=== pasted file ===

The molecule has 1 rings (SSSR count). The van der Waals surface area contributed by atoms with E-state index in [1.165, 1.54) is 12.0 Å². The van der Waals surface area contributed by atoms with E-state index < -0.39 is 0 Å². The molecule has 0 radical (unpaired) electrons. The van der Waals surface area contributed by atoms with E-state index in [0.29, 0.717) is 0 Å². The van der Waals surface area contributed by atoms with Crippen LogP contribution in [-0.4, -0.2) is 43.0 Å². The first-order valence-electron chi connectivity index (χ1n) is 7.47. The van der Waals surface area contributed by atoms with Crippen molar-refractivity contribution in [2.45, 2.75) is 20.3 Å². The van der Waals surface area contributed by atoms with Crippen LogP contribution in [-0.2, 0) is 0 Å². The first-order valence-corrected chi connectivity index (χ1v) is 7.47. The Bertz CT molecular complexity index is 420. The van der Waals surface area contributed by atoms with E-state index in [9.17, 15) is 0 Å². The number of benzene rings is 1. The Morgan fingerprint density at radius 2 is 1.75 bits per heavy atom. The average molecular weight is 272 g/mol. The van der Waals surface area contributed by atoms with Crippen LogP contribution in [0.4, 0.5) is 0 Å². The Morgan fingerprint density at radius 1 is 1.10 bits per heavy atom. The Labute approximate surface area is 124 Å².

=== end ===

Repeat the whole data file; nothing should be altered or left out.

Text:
The molecule has 1 rings (SSSR count). The van der Waals surface area contributed by atoms with E-state index in [1.165, 1.54) is 12.0 Å². The van der Waals surface area contributed by atoms with E-state index < -0.39 is 0 Å². The molecule has 0 radical (unpaired) electrons. The van der Waals surface area contributed by atoms with E-state index in [0.29, 0.717) is 0 Å². The van der Waals surface area contributed by atoms with Crippen LogP contribution in [-0.4, -0.2) is 43.0 Å². The first-order valence-electron chi connectivity index (χ1n) is 7.47. The van der Waals surface area contributed by atoms with Crippen molar-refractivity contribution in [2.45, 2.75) is 20.3 Å². The van der Waals surface area contributed by atoms with Crippen LogP contribution in [-0.2, 0) is 0 Å². The first-order valence-corrected chi connectivity index (χ1v) is 7.47. The Bertz CT molecular complexity index is 420. The van der Waals surface area contributed by atoms with E-state index in [9.17, 15) is 0 Å². The number of benzene rings is 1. The Morgan fingerprint density at radius 2 is 1.75 bits per heavy atom. The average molecular weight is 272 g/mol. The van der Waals surface area contributed by atoms with Crippen LogP contribution in [0.4, 0.5) is 0 Å². The Morgan fingerprint density at radius 1 is 1.10 bits per heavy atom. The Labute approximate surface area is 124 Å².